Björn Paffrath, fund advisor, mine financier and chief-editor of Cashkurs Gold newsletter, says there are headwinds ahead for the gold sector but refuses to shy away. In general, he says investors want well-managed, low-cost producers with moderate headline risk that can run for one or two more years at lower gold prices. In this interview with The Gold Report, Paffrath lists equity names on three continents that are building toward better times, perhaps as soon as 2016.
The Gold Report: Please briefly provide us with a "State of the Metal" address for gold as summer approaches.
Björn Paffrath: We still could have difficult times over the next months before another bull market starts. The latest rally didn't really unfold the way we were hoping. We had a great January and everybody was optimistic again, but then a strong dollar and booming equity markets brought gold further down. We still are in a bear market, in our opinion, and if the market goes up we would see it as a bear market rally. We don't expect gold shooting through the roof at least until 2016, because there are things you can't just ignore.
The U.S. dollar remains strong because half of the world has debt in U.S. dollars. Then there is the obvious seasonality in gold demand, which tends to weaken the price. And based on U.S. economic data, (small) interest rate increases are still ahead. Then we could see Venezuela and Russia forced to sell their gold to halt runs on their respective currencies; that would briefly oversupply the gold market. Also, of course, as long as there is liquidity in the S&P 500, the Dow or Germany's DAX, that will keep investors in the broad market. The gold price is still shaking out and has more downside risk than upside potential over the summer months.
TGR: What role does China play in terms of gold demand?
BP: Chinas demand is one of the most important factors, but I would also include India. Together they are THE key players in the gold sector. Despite the overall negative sentiment, we see some positive signs, especially at the Shanghai Gold Exchange. Since 2009, gold deliveries from Shanghai are in an uptrend and are higher in 2015 than in 2014. Gold demand in India has increased significantly, too. In general, we want to see China and India buying gold and accumulating hard assets. That will drive the price. We all know that the actual paper market in gold does not really represent the underlying physical demand.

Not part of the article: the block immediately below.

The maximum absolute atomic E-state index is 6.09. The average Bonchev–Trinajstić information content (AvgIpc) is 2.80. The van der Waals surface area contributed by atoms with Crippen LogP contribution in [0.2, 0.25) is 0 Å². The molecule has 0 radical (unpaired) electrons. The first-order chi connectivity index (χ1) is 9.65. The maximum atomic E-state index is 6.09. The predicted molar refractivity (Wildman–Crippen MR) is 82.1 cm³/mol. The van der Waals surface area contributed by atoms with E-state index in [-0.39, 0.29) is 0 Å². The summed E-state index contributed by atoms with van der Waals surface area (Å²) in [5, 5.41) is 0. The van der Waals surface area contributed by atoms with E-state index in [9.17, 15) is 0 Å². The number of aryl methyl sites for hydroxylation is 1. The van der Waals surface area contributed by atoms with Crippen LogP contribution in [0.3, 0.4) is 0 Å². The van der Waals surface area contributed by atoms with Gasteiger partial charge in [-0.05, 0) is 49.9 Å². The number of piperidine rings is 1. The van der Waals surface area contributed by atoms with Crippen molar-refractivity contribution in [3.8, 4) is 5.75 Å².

TGR: Are you seeing growing evidence of sector rotation through bought deals or mining equity trade volume?
BP: In January alone there were more than $1 billion in bought deals. And the bought deals took a lot of liquidity out of the market. On top we saw some takeovers (Rio Alto Mining Ltd. and Tahoe Resources Inc. and mergers (Alamos Gold Inc. and AuRico Gold Inc.). In fact there is increasing volume in the Market Vectors Gold Miners ETF and the Market Vectors Junior Gold Miners ETF that doesn't reflect the downtrend in stocks.
That's because more traders are entering the market, trying to catch a low. But they are in and out very fast and are not long-term investors. Despite a few smart generalists or industry experts, most people are still waiting on the sidelines in the mining sector.
TGR: When does that money move from the sidelines into the sector in a big way? What has to happen?
BP: It's difficult to say. I wonder why it is not happening now. We have crises. There is Russia and Ukraine; the Middle East just flared up again; and the whole world, especially Japan and the Eurozone, is adding debt that will never get repaid, yet we have a stock market rally based on liquidity. It doesn't sound like a stable situation for a single investor, but most of the people we talk to don't really care. They're all happy.
Once they find out that the financial system is not as stable as they were made to believe, it's too late. No other sector is depressed like the mining sector. Without question the segment offers big opportunities, but nobody wants to catch a falling knife. Everyone is waiting for a lower entry point and then it gets even lower.
Right now the precious metals stocks look promising again. Since March they have trended upward and even broke the 50-day moving average, but still have a long way to even reach the actual year's high. All eyes are on gold. If the price moves toward $1,300/ounce ($1,300/oz) again and manages to be stable around that level, the mining sector will face a big run, especially in light of low energy prices and efficient cost reductions. Overall, I expect 2015 to be flat and I see the big recovery in 2016. Of course, I would be happy to see an earlier positive move.